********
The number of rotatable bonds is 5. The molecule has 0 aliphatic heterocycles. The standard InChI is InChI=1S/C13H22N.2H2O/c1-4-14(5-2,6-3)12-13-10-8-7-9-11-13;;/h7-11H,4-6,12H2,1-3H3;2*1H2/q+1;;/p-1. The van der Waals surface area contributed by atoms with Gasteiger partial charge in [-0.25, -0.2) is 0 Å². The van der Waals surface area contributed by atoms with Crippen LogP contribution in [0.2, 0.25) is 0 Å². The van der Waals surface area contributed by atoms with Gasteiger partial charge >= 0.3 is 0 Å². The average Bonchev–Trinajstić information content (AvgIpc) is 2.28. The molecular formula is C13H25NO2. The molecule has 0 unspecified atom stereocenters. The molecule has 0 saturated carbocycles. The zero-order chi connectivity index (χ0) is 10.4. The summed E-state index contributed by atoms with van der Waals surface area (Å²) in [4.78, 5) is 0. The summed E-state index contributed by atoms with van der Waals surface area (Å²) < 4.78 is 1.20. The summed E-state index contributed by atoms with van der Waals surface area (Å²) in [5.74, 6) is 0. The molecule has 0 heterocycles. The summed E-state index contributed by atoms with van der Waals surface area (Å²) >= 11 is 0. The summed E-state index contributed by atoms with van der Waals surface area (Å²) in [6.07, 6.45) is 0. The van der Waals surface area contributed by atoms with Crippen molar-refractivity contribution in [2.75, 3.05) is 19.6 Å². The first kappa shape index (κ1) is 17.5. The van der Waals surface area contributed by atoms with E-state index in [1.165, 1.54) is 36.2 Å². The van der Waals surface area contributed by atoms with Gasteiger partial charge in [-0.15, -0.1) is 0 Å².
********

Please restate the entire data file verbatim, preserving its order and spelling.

The number of rotatable bonds is 5. The molecule has 0 aliphatic heterocycles. The standard InChI is InChI=1S/C13H22N.2H2O/c1-4-14(5-2,6-3)12-13-10-8-7-9-11-13;;/h7-11H,4-6,12H2,1-3H3;2*1H2/q+1;;/p-1. The van der Waals surface area contributed by atoms with Gasteiger partial charge in [-0.25, -0.2) is 0 Å². The van der Waals surface area contributed by atoms with Crippen LogP contribution in [0.2, 0.25) is 0 Å². The van der Waals surface area contributed by atoms with Gasteiger partial charge >= 0.3 is 0 Å². The average Bonchev–Trinajstić information content (AvgIpc) is 2.28. The molecular formula is C13H25NO2. The molecule has 0 unspecified atom stereocenters. The molecule has 0 saturated carbocycles. The zero-order chi connectivity index (χ0) is 10.4. The summed E-state index contributed by atoms with van der Waals surface area (Å²) in [4.78, 5) is 0. The summed E-state index contributed by atoms with van der Waals surface area (Å²) < 4.78 is 1.20. The summed E-state index contributed by atoms with van der Waals surface area (Å²) in [5.74, 6) is 0. The molecule has 0 heterocycles. The summed E-state index contributed by atoms with van der Waals surface area (Å²) >= 11 is 0. The summed E-state index contributed by atoms with van der Waals surface area (Å²) in [6.07, 6.45) is 0. The van der Waals surface area contributed by atoms with Crippen molar-refractivity contribution in [2.75, 3.05) is 19.6 Å². The first kappa shape index (κ1) is 17.5. The van der Waals surface area contributed by atoms with E-state index in [1.165, 1.54) is 36.2 Å². The van der Waals surface area contributed by atoms with Gasteiger partial charge in [-0.15, -0.1) is 0 Å².